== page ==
Attention Ladies: Strength Training Will Not Make You Big And Bulky...

Attention Ladies: Strength Training Will Not Make You Big And Bulky (But It Might Make You Sexy As Hell!)

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Strength training for women

I can still hear it from some of my old female clients when I introduce the squat,  “I don’t want my thighs to get big.”

And what I usually tell them is that the body will go where it is supposed to go.  Everyone’s genetic makeup is different, and it’s certainly possible that squats will add a bit of size to a lady’s legs.  But not in a bulky or unattractive way.  Your leg size is usually more a problem with your diet than with lifting weights.

Strength Training For Women

If you lift weights + have a clean healthy diet you’ll get that “lean and toned” look that all women seem to be looking for.

Let me get one thing, clear ladies…Females do not have the requisite testosterone to build bulky unattractive muscles.  Unless you’re popping needles in your ass or pumping testosterone in your body some other way, you will not get big and bulky.  Instead, strength training will lead to a sleek sexy physique.  Think Linda Hamilton in Terminator 2.  Or Jessica Biel (hot!) in Blade.

hot-girls-lifting

So fear not the weights, Junkettes.  And purple vinyl covered 6-pound dumbbells are not weights.  Keep the following tips in mind as you travel the path of strength training:

Lift just like a guy would. Women should use the exact same movements as men.  Deadlifts, squats, and overhead presses should be staples in anyone’s fitness regimen.  Adjustments made to poundages and other indicators of intensity should be made for fitness level, not gender.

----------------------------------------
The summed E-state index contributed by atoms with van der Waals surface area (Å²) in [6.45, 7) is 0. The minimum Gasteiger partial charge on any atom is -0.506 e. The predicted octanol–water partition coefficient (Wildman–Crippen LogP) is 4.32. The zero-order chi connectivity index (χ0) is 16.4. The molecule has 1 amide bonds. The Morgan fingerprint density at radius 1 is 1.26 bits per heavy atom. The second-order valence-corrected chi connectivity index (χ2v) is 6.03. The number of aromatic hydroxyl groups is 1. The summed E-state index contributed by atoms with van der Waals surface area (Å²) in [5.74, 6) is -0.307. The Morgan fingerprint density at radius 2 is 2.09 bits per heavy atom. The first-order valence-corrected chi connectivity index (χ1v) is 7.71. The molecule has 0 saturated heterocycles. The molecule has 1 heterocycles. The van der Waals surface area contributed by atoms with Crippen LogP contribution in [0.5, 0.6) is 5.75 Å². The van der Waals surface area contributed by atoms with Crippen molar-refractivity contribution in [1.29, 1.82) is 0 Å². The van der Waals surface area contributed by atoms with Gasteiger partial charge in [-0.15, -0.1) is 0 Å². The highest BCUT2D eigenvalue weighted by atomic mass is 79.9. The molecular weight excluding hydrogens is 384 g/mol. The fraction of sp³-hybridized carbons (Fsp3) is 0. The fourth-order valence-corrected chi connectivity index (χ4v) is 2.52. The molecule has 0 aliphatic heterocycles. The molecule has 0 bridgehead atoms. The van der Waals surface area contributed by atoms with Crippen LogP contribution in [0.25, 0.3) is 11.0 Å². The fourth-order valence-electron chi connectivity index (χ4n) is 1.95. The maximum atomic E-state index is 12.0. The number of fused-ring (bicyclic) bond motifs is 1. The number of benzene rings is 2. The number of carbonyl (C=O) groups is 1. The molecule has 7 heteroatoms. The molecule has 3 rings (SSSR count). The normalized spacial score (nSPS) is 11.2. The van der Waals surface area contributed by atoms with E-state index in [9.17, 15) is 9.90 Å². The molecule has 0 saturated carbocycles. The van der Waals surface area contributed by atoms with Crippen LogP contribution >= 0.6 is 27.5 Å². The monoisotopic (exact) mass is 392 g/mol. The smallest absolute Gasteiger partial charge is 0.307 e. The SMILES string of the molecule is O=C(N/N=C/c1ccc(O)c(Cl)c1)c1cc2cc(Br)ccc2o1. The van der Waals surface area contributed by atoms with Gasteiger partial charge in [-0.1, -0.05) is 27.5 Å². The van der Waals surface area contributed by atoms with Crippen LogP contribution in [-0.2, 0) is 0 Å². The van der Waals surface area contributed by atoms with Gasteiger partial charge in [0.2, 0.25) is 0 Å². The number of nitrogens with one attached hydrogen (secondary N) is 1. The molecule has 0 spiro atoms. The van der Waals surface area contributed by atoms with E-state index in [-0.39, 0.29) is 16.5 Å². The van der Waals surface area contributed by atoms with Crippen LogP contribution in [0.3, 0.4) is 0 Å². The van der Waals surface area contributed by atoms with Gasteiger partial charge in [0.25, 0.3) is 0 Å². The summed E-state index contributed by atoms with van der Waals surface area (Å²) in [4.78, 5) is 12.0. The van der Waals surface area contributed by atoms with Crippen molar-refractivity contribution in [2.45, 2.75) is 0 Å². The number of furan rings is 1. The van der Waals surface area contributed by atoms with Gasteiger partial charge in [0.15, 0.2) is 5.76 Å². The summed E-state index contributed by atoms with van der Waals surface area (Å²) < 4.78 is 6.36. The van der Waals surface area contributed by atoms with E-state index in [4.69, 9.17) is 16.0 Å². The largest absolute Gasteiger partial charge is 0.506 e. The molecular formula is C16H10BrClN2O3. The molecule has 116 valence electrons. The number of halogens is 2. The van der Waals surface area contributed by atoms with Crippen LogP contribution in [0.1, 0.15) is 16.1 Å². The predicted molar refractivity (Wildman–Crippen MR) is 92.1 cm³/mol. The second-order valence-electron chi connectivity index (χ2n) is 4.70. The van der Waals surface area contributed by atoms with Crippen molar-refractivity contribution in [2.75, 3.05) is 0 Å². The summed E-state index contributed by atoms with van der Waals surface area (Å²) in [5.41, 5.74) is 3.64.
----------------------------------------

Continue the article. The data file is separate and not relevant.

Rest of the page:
Upper body strength is often an issue, but can be improved with training. Push ups and pull ups are the bane of many a female client when they start training with me.  Yes, on average men are noticeably stronger in the upper body movements.

But there are plenty of exceptions to this that show women can build phenomenal strength through their upper body.  Damned near any 15-year-old girl gymnast will crush my ass in a pull-up contest.

Weight fluctuation and “the girls”. I’ve seen it time and time again if a client has her weekly weigh-in and its that time of the month a 1 to 3-pound swing upward is common.  Another common scenario I’ve seen from female weight loss clients is dropping a cup size in the breasts.  This occasionally causes some concern.  And when it does, I point out that there has also been a noticeable reduction in the waist and hips.  Spot reducing is a myth.  When fat loss occurs, it happens everywhere.  And yes, even from “the girls”.

Instead of just focusing on the scale, you’d be wise to take pictures every 2 weeks of your body, and also make note of how your clothes are fitting.  If your clothes are getting baggier, and your pictures look better every week then that’s the best anyone can ask for!  And when the guys start to notice, you’ve hit the holy grail 🙂